The make-to-order production facility has reconfigurable manufacturing equipment, allowing rapid and low cost changeovers to switch between product types. The setup times for changing between product types are considered to be zero on the assumption that the products are quite similar. This is a realistic assumption, for production line designers are now examining the value of agile tooling, fixtures, and material handling, so that any part in a general family may be produced on the line if the designed part fits within he line’s production envelope. For this reason, product types are not batch processed on a forecasted basis, but are processed on a first-come first serve (FCFS) basis as orders arrive. Product types are assigned from a discrete probability distribution for each arriving order with 70% type 1 and 30% type 2. Process times at each workstation may depend on product type. Machine breakdowns and supply chain failures are currently not considered. The variance reduction technique of Common Random Numbers (CRN) (Pegden, et al. 1995) is employed to synchronize usage of random numbers in the Kanban Systems so that the systems are compared under similar conditions. Each system observes the same sequence of arrivals of type 1 and type 2 jobs and uses the same processing times for jobs at each workstation. This approach is often justified for scenario analysis whereby the analyst seeks to compare two or more alternatives (systems) and control specified parameter sequences while permitting other system parameters to vary.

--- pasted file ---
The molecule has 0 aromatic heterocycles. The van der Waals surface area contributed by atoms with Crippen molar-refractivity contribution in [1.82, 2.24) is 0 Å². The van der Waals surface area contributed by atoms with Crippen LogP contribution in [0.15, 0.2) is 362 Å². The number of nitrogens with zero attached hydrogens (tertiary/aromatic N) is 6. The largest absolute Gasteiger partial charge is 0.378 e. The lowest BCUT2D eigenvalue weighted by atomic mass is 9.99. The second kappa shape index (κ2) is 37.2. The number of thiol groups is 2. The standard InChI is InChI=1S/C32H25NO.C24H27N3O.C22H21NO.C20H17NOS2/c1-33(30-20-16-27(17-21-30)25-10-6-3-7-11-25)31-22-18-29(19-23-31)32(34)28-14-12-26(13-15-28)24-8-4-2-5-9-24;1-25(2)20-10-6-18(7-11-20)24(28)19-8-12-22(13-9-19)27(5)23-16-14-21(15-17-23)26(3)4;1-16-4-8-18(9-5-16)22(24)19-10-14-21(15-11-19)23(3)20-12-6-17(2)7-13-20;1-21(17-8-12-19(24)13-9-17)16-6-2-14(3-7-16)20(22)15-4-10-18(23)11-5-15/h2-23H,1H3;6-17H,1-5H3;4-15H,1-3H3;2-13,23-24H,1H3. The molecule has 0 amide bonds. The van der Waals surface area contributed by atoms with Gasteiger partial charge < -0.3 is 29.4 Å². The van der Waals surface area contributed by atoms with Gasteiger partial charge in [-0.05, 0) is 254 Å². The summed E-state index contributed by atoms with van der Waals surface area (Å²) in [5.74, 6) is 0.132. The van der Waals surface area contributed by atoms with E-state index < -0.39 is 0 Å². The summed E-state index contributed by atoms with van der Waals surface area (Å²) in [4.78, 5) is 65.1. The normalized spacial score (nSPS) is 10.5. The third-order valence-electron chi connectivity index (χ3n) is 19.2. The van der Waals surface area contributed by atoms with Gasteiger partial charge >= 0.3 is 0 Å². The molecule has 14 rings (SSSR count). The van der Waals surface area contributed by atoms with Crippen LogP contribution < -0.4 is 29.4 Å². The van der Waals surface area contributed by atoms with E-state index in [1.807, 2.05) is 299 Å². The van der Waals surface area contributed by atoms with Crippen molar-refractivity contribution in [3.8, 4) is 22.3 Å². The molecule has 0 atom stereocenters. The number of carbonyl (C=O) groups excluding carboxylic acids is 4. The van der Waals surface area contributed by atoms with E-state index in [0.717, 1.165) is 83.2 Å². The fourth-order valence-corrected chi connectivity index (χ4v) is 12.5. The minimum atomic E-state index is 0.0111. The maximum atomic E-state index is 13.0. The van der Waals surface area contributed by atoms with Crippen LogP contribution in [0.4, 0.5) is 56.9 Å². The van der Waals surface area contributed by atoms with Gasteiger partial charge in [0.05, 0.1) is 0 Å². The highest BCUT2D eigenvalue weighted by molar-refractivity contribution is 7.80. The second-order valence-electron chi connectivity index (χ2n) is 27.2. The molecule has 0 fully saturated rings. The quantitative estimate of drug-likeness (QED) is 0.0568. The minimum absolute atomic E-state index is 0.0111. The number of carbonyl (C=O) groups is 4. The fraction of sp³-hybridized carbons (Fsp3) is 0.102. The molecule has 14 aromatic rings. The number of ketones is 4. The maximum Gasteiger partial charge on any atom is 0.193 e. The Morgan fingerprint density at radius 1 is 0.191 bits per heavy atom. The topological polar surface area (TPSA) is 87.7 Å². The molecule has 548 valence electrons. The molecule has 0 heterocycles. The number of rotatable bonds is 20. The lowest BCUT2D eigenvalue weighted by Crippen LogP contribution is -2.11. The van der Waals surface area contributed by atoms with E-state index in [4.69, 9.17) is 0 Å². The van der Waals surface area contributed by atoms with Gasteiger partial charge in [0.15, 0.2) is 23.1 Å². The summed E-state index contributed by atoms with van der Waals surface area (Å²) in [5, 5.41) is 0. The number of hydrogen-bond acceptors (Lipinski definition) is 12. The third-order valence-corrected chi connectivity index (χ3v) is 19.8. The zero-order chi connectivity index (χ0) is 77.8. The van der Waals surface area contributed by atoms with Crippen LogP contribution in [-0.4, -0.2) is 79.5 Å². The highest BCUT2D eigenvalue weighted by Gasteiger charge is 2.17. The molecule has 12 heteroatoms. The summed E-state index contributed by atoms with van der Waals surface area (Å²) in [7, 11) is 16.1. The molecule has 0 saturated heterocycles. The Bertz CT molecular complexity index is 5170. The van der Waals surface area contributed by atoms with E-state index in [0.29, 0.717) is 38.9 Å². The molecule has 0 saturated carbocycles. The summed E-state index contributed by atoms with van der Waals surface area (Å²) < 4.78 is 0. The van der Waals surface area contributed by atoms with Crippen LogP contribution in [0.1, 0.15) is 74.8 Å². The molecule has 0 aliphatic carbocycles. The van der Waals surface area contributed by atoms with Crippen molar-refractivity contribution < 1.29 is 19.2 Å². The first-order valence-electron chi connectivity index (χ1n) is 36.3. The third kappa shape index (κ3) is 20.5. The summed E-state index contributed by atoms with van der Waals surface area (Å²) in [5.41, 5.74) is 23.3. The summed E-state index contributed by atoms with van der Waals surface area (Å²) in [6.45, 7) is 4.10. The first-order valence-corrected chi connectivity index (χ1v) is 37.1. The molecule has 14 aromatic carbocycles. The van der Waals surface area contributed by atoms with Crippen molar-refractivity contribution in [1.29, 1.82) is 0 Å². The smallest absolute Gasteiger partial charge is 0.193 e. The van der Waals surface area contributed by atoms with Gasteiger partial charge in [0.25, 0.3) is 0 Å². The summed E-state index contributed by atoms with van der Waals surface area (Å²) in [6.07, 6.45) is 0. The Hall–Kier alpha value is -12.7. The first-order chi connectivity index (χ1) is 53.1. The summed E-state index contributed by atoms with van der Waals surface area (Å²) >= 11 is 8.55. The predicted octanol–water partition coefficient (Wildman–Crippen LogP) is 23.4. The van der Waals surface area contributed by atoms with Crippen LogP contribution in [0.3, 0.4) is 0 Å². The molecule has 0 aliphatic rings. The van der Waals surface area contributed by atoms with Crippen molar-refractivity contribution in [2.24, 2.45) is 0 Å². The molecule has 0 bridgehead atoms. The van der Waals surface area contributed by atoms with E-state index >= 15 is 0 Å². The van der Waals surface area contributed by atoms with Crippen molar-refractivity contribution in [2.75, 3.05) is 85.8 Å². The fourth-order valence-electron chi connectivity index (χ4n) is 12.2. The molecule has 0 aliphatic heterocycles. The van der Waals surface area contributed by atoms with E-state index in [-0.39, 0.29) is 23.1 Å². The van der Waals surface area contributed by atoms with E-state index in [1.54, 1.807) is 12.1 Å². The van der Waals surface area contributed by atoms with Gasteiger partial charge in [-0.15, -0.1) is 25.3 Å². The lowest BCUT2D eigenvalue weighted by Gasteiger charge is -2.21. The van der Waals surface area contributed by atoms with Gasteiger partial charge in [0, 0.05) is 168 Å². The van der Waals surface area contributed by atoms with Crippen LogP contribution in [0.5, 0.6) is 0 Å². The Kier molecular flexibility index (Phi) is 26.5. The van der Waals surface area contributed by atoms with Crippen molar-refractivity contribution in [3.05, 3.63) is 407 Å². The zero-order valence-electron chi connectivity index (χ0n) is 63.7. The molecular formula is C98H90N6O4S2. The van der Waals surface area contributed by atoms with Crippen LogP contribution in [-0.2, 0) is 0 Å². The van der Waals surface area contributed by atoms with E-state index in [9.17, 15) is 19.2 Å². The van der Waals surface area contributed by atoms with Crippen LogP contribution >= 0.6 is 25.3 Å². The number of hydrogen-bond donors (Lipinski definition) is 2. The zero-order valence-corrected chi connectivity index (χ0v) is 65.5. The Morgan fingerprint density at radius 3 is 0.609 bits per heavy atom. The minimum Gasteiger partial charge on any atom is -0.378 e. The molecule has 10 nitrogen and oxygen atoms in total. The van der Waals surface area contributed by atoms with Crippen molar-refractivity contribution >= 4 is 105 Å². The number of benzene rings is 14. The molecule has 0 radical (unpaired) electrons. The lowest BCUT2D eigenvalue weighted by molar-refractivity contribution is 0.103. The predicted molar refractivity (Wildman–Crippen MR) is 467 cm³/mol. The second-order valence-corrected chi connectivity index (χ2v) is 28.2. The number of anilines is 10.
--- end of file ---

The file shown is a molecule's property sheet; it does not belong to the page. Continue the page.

By designing the various simulation runs, the analyst can better distinguish the impact(s) of specific changes in the scenarios. Throughout the remainder of this paper, specific ARENA modeling constructs are used to define the modeling approach. The ARENA SEEDS element controls the six random number streams used (See Table 1). By using common random numbers, randomness in experimental conditions is reduced, and any measured differences in the two systems are due to the pull behavior and card control level used. Stream| Seed| Purpose| 1| 2323| Job Inter-Arrival Times| | 4545| Workstation 1 Processing Times| 3| 8080| Workstation 2 Processing Times| 4| 8181| Workstation 3 Processing Times| 5| 1717| Workstation 4 Processing Times| 6| 1974| Job Type| Table 1: Random Number Streams 9. 0 Kanban Pull System Focus for SMIs company in Malaysia A Kanban card can be generated to identify production of part(s) to replenish in-house inventories, a withdrawal of product for shipment to a customer, or to signal the replacement of raw materials and components. Using Kanbans there must be a purchase or an order to generate the card.